It didn’t matter now. “As long as they’re watching and not attacking, I’m fine with it,” Fiearius mumbled and continued onward. They were almost there, he could see the steps to the door from here, still missing a chunk after Fiearius had gotten into an impromptu fight with a shotgun in 1853. He stepped over a dark patch of concrete, tinged ever so slightly red, where he’d once tripped and reopened a wound from a recent job gone wrong. He didn’t have to look at the wall of the neighboring apartment to know that there would still be one big and one tiny handprint stained into its surface.

Fiearius had always been acutely aware of the marks this place had left on him over the years, how Satieri still lived in his veins and shaped his bones, but it had never occurred to him how many scars he himself had left. And as he approached the front of the building he had once called home, it quickly became clear just how much of an effect he’d had.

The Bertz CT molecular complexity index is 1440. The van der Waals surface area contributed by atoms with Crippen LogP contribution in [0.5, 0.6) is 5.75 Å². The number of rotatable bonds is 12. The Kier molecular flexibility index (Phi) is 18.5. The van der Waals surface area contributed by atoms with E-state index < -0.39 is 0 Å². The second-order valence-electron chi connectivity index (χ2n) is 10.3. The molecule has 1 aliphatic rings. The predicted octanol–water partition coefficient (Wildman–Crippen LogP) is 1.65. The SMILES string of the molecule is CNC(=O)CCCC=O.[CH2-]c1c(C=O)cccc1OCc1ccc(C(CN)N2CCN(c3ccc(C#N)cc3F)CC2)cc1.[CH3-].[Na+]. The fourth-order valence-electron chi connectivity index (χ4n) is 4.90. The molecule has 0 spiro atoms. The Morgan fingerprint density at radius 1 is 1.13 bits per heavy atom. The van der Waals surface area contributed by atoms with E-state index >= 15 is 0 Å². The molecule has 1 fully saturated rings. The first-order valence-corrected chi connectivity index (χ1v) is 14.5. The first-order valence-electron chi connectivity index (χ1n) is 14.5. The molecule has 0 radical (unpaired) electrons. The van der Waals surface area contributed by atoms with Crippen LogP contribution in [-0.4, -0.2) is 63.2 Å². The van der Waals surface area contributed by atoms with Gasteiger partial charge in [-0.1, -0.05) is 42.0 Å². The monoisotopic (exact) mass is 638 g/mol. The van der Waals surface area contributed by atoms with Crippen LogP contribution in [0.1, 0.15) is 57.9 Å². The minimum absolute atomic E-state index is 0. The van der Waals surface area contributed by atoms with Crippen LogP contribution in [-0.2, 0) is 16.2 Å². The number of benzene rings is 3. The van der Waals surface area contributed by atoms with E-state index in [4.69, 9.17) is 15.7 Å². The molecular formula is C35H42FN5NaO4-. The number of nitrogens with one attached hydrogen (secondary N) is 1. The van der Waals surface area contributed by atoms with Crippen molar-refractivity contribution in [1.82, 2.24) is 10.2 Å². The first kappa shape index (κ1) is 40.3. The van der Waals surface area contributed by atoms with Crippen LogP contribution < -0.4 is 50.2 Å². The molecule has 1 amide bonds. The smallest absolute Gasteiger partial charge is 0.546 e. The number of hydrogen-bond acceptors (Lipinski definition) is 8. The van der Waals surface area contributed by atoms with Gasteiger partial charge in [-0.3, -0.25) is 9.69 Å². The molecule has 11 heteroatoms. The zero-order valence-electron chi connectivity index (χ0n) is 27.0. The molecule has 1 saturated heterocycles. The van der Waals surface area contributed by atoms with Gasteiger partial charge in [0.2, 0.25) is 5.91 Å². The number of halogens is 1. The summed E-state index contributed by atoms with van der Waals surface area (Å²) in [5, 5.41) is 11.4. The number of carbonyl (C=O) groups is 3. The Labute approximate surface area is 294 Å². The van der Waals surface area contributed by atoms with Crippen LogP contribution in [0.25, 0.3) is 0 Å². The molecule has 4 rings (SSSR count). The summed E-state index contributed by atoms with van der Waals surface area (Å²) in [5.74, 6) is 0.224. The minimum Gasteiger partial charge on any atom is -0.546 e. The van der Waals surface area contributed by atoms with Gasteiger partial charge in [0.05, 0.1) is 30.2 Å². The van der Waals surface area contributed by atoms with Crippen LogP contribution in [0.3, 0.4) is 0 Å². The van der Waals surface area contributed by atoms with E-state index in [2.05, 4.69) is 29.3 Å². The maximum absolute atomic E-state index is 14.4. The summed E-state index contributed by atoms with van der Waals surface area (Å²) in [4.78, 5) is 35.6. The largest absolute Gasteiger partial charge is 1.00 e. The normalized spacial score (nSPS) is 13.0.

Dov’ha ti’arte…” he breathed, finding himself stunned to a stop as he looked up to take it all in. The building hadn’t changed in a decade. It was the same shambly old building, dated, but comfortable, homey, with its friendly green door and cheerful round windows. It may have been given a fresh coat of paint, but it was hard to tell given the layers of graffiti that covered the lower floor.

There were libreras, and then altered versions of libreras, the same that Dez and his followers wore. Anti-Carthian slurs, scribbled Ridellian prayers, Society posters of his face, their slogans changed from ‘beware’ to ‘be aware’. But the piece that took up the most space, the thing your eye was drawn to first was the huge painting of Fiearius, his eyes and mouth covered by the bold phrase in red paint ‘THE ROGUE VERDANT LIVES’.

Startling was an understated description.

Fiearius was still standing, staring in a stupor, when he felt Leta’s hand on his arm. “You okay?” she asked.